Omar Khadr returns to Canada
Youngest and last Western detainee at U.S. naval base taken to Millhaven prison
Omar Khadr has been returned to Canada and is being held at a maximum-security prison in eastern Ontario, after spending a decade at a U.S.-run detention camp in Guantanamo Bay, Cuba.
Public Safety Minister Vic Toews said Khadr, 26, left the U.S. naval base at Guantanamo early Saturday and arrived at Canadian Forces Base Trenton before being transferred to the Millhaven Institution in Bath, Ont., to serve the balance of his sentence for war crimes.
"Omar Khadr is a known supporter of the al-Qaeda terrorist network and a convicted terrorist," Toews said.
"I am satisfied the Correctional Service of Canada can administer Omar Khadr’s sentence in a manner which recognizes the serious nature of the crimes that he has committed and ensure the safety of Canadians is protected during incarceration.
"Any decisions related to his future will be determined by the independent Parole Board of Canada in accordance with Canadian law," Toews said.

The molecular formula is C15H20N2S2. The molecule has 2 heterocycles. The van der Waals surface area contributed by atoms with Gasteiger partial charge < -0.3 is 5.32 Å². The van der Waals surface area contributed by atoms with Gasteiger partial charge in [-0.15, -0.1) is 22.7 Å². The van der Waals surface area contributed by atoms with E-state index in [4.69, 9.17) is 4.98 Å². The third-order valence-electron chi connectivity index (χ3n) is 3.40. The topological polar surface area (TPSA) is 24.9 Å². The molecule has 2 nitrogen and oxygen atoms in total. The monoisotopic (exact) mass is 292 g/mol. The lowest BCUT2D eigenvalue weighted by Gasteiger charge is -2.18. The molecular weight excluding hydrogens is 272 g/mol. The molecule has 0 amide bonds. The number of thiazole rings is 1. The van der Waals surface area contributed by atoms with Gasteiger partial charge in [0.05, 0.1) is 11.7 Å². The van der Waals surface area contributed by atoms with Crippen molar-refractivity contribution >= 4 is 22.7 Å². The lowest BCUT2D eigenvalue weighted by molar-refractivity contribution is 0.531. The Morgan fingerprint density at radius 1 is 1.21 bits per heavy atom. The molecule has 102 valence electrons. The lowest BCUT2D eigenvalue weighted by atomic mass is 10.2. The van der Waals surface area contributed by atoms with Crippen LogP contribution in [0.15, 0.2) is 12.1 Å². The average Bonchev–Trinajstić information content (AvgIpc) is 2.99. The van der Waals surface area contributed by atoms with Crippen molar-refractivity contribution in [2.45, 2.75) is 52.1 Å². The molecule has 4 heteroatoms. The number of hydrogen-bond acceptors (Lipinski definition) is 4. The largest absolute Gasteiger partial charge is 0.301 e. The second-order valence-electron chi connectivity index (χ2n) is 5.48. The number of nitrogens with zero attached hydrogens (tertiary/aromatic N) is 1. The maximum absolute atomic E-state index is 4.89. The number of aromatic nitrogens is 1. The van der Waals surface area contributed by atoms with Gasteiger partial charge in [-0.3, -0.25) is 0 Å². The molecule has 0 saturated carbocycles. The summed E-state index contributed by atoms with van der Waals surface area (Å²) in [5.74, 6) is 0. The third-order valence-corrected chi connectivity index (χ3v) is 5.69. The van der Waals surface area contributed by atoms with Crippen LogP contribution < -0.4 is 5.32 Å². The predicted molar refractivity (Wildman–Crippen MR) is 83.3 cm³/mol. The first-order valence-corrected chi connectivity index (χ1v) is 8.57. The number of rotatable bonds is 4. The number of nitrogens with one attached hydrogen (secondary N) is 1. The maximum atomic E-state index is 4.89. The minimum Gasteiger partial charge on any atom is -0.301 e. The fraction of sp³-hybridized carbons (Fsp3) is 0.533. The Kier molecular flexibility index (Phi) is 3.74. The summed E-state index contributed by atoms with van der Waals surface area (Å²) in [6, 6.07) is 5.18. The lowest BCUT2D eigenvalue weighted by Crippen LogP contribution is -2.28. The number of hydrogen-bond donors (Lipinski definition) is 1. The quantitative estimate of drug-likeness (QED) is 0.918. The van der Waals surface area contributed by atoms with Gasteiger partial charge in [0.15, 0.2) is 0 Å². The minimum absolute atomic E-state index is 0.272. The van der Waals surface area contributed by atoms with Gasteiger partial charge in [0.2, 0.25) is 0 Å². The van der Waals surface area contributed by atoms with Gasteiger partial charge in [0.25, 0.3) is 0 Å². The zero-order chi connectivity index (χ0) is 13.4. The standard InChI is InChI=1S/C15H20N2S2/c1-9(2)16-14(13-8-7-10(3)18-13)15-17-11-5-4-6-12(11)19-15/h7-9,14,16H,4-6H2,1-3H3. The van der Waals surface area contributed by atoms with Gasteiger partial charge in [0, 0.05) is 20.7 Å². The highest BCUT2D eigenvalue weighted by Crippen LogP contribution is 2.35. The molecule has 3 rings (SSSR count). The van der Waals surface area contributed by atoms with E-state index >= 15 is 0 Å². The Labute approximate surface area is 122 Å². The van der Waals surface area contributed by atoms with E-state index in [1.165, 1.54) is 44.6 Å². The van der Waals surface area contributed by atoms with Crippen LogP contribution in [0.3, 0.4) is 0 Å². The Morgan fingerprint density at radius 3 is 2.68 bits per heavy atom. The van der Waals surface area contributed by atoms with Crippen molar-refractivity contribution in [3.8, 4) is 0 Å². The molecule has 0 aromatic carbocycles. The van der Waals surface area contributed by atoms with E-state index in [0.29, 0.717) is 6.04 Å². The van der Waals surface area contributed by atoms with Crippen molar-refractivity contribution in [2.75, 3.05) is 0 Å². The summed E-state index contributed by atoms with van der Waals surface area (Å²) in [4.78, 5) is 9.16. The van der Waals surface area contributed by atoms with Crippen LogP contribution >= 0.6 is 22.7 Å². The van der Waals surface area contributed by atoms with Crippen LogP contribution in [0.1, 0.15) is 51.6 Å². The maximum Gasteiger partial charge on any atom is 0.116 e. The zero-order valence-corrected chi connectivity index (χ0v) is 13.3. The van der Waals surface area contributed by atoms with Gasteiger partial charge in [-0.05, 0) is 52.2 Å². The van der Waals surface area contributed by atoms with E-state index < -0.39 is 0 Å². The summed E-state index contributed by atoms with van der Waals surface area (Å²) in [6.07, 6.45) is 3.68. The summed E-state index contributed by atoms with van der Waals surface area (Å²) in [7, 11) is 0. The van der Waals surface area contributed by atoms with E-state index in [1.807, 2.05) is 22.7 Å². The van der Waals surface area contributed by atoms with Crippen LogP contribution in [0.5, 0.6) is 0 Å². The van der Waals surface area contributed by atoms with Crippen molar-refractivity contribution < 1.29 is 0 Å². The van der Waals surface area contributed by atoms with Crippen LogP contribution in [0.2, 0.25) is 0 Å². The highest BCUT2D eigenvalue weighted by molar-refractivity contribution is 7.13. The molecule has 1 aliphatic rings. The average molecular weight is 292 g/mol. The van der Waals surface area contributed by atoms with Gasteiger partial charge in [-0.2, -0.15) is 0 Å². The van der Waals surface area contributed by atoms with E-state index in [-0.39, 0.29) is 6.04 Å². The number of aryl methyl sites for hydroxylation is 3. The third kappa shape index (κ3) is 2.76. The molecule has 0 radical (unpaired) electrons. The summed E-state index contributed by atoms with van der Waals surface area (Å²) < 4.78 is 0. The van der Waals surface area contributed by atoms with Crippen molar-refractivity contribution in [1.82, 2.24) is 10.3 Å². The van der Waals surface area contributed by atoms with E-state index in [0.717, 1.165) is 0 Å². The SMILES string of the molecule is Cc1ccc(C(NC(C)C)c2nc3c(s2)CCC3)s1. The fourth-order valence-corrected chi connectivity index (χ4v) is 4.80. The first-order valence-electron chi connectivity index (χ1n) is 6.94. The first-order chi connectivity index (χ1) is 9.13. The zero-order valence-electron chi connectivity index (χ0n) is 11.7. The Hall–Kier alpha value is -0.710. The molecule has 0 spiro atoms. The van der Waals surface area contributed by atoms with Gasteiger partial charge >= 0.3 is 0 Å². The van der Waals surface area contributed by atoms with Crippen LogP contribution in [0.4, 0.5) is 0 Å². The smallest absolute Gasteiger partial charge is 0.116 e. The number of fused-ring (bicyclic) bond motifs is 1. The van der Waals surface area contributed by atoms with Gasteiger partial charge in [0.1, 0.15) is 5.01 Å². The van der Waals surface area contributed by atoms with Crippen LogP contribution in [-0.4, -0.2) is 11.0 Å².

Khadr received consular 'welfare' visit
Miami Herald reporter Carol Rosenberg told CBC News "it had become clear the repatriation was about to happen."
Rosenberg said Khadr recently got a consular "welfare" visit from a Canadian diplomatic official in advance of his return.
Under a plea deal with prosecutors in October 2010, Khadr admitted to being responsible for the death of American Sgt. 1st Class Christopher Speer.
In exchange for that plea, he was promised he would be transferred to Canada to serve out the rest of his sentence.
He agreed to a sentence of eight years, with no credit for time served, with the first year spent in U.S. custody.
The U.S. defence department issued a statement Saturday referring to the five war crimes to which Khadr pleaded guilty before a military commission:
- murder in violation of the law of war
- attempted murder in violation of the law of war
- providing material support for terrorism
"Today, 166 detainees remain in detention at Guantanamo Bay," the statement said.
Khadr's Canadian co-counsel, Brydie Bethell, told CBC News that he is "very relieved that he's finally back in his home country... It's obviously a huge day for Omar. He has been anxiously awaiting this day for over a decade."
News that Khadr was back in Canada caught his relatives in Toronto off guard.
Family anxious to visit
"Do you know where he is so we can maybe go see him?" one close relative asked a Canadian Press reporter.
Relatives contacted by CBC News declined to comment, but Imam Ali Hindy, a longtime friend of the Khadr family, said they had been waiting anxiously for the 26-year-old's return.